Geopolitics: The game change at Deauville

Two's company, but three's a... Chancellor Merkel, with Presidents Medvedev and Sarkozy at the Deauville summit, 18 October, 2010.
Two's company, but three's a... Chancellor Merkel, with Presidents Medvedev and Sarkozy at the Deauville summit, 18 October, 2010.
22 October 2010 – Financial Times (London)

The security summit at Deauville, France, saw the first inklings of a new European geopolitical order. Instead of an EU buttressed by a NATO expanding eastwards comes a "trilateral" Europe, sustaining Turkey's European ambitions and keeping Russia on board.

The security summit this week between Nicolas Sarkozy, Angela Merkel and Dmitry Medvedev was always likely to be a non-event. France wanted something spectacular, Germany something reasonable, Russia something it could trade. So, the chances of a meeting of minds were slim. But the gathering at Deauville in northern France could turn out to be a non-event with consequences. When historians look back, this may be seen as the moment when leaders faced up to the fact that they are living in a multipolar Europe.

The very fact that the summit was held marks an end to the European Union’s solipsism. During the 1990s, many thinkers believed that Europe was becoming a “postmodern” continent, which no longer relied on a balance of power. National sovereignty and the separation of domestic and foreign affairs were deemed much less important. The EU and Nato would gradually expand until all European states were bound into this way of doing things. Until recently, it looked like that was happening. Central and eastern Europe were transformed, Georgia and Ukraine saw displays of pro-western people power, and Turkey moved steadily towards accession.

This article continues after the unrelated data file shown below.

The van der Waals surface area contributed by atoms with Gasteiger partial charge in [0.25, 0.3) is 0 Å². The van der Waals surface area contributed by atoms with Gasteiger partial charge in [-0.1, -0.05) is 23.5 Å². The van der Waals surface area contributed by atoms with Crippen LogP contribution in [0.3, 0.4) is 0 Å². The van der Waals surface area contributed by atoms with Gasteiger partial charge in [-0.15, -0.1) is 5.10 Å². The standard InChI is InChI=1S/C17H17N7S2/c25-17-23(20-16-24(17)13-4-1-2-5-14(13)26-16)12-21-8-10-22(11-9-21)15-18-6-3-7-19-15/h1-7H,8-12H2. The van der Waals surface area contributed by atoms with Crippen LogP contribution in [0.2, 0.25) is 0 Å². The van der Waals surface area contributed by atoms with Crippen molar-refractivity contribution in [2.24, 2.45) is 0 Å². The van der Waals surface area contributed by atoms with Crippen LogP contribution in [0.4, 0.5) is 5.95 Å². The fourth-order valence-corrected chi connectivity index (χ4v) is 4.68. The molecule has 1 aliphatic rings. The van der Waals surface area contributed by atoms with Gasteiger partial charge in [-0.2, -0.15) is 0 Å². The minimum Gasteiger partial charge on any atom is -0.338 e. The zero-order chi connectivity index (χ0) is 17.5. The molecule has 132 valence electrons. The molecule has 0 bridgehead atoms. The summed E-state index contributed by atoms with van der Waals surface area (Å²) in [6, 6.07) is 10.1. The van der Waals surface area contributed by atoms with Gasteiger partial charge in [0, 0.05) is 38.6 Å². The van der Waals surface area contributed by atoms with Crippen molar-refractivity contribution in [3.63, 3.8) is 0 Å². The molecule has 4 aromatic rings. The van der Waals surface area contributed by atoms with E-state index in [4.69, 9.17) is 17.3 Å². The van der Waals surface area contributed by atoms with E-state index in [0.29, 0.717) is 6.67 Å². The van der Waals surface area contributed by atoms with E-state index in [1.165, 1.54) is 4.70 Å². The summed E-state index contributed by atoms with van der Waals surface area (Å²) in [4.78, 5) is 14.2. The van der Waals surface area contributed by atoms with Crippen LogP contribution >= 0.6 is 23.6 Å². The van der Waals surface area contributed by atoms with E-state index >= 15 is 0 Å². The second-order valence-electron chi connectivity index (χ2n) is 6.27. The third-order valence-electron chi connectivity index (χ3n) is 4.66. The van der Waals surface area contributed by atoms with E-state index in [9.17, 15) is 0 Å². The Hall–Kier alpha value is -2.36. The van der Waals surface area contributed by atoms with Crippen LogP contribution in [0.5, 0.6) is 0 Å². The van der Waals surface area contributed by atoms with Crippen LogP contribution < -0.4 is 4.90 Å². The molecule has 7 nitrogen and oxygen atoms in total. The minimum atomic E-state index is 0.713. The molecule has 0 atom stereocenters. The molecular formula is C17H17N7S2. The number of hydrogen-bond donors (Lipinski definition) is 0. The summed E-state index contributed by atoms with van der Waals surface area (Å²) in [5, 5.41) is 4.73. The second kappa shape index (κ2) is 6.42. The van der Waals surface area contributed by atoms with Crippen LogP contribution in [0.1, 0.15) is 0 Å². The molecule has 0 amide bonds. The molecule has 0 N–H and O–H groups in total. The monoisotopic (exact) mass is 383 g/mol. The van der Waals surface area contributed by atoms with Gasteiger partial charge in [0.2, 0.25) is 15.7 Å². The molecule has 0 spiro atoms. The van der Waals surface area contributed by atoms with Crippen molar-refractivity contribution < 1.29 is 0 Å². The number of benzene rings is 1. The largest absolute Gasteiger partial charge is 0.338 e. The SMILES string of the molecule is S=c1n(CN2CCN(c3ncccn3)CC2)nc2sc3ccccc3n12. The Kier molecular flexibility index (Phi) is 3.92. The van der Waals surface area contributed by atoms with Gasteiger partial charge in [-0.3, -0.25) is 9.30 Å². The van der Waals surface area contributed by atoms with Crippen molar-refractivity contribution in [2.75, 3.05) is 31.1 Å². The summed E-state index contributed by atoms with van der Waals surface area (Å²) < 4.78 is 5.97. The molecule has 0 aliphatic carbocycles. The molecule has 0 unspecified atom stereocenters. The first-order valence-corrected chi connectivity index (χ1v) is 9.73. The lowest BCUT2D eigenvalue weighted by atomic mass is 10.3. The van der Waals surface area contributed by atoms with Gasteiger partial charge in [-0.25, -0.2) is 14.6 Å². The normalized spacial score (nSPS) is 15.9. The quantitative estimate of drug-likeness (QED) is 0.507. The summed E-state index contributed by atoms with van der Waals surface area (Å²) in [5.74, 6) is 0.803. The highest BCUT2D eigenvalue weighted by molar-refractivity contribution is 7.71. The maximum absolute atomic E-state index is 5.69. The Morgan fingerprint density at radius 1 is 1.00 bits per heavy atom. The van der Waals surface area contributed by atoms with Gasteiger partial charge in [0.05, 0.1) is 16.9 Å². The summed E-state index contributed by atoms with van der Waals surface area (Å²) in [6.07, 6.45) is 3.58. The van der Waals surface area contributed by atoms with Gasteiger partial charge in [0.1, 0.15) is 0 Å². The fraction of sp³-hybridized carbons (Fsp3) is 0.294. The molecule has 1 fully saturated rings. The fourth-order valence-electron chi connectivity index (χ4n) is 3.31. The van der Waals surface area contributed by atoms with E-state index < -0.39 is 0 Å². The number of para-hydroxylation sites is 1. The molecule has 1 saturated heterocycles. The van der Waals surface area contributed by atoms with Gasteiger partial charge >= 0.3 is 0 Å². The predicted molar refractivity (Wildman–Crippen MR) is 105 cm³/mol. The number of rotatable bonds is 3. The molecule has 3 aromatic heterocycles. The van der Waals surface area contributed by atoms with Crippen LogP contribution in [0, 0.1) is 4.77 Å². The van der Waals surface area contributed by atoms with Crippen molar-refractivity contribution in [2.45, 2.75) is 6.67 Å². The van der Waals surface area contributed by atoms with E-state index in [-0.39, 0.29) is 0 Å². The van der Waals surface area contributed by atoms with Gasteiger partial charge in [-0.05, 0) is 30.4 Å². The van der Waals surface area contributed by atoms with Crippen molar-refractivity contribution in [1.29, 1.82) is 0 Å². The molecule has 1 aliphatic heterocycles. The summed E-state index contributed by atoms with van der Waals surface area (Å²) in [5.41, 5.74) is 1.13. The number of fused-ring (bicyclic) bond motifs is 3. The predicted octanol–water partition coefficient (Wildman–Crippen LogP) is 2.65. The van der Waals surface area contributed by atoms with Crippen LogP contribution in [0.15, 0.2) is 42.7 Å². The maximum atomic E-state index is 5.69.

But now the prospects for this unipolar European order are fading. Russia, which was never comfortable with Nato or EU enlargement, is powerful enough to call openly for a new security architecture. Turkey, frustrated by the way in which some EU states have blocked membership negotiations, is increasingly pursuing an independent foreign policy and looking for a larger role. Add to this the fact that the US – its hands full dealing with Afghanistan, Iran and the rise of China – has ceased to be a full-time European power and you can see the multipolar Europe looming. Read full article at the European Council of Foreign Relations site...

Factual or translation error? Tell us.